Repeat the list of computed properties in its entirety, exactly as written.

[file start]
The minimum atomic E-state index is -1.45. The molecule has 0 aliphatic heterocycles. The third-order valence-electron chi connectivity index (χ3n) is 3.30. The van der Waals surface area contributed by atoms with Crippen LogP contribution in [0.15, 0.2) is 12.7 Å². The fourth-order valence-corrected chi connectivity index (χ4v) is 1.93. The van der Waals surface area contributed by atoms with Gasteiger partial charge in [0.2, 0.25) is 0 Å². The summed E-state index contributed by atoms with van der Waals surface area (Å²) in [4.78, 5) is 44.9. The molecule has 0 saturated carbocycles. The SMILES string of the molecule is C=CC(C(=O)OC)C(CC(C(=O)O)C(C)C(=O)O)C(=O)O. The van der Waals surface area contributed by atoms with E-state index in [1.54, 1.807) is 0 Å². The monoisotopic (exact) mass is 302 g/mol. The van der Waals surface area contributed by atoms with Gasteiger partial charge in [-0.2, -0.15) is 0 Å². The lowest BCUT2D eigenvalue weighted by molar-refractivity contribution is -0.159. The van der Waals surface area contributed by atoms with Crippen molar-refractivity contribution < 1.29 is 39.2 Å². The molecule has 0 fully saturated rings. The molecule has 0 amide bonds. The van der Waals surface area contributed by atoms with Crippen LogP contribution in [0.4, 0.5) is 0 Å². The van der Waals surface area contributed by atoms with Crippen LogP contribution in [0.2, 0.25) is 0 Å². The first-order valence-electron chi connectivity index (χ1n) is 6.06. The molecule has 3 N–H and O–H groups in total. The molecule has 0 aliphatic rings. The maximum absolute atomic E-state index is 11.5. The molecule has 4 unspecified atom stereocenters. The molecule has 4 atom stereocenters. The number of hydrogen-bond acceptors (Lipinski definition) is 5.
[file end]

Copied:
The minimum atomic E-state index is -1.45. The molecule has 0 aliphatic heterocycles. The third-order valence-electron chi connectivity index (χ3n) is 3.30. The van der Waals surface area contributed by atoms with Crippen LogP contribution in [0.15, 0.2) is 12.7 Å². The fourth-order valence-corrected chi connectivity index (χ4v) is 1.93. The van der Waals surface area contributed by atoms with Gasteiger partial charge in [0.2, 0.25) is 0 Å². The summed E-state index contributed by atoms with van der Waals surface area (Å²) in [4.78, 5) is 44.9. The molecule has 0 saturated carbocycles. The SMILES string of the molecule is C=CC(C(=O)OC)C(CC(C(=O)O)C(C)C(=O)O)C(=O)O. The van der Waals surface area contributed by atoms with E-state index in [1.54, 1.807) is 0 Å². The monoisotopic (exact) mass is 302 g/mol. The van der Waals surface area contributed by atoms with Gasteiger partial charge in [-0.2, -0.15) is 0 Å². The lowest BCUT2D eigenvalue weighted by molar-refractivity contribution is -0.159. The van der Waals surface area contributed by atoms with Crippen molar-refractivity contribution < 1.29 is 39.2 Å². The molecule has 0 fully saturated rings. The molecule has 0 amide bonds. The van der Waals surface area contributed by atoms with Crippen LogP contribution in [0.4, 0.5) is 0 Å². The van der Waals surface area contributed by atoms with Crippen LogP contribution in [0.2, 0.25) is 0 Å². The first-order valence-electron chi connectivity index (χ1n) is 6.06. The molecule has 3 N–H and O–H groups in total. The molecule has 0 aliphatic rings. The maximum absolute atomic E-state index is 11.5. The molecule has 4 unspecified atom stereocenters. The molecule has 4 atom stereocenters. The number of hydrogen-bond acceptors (Lipinski definition) is 5.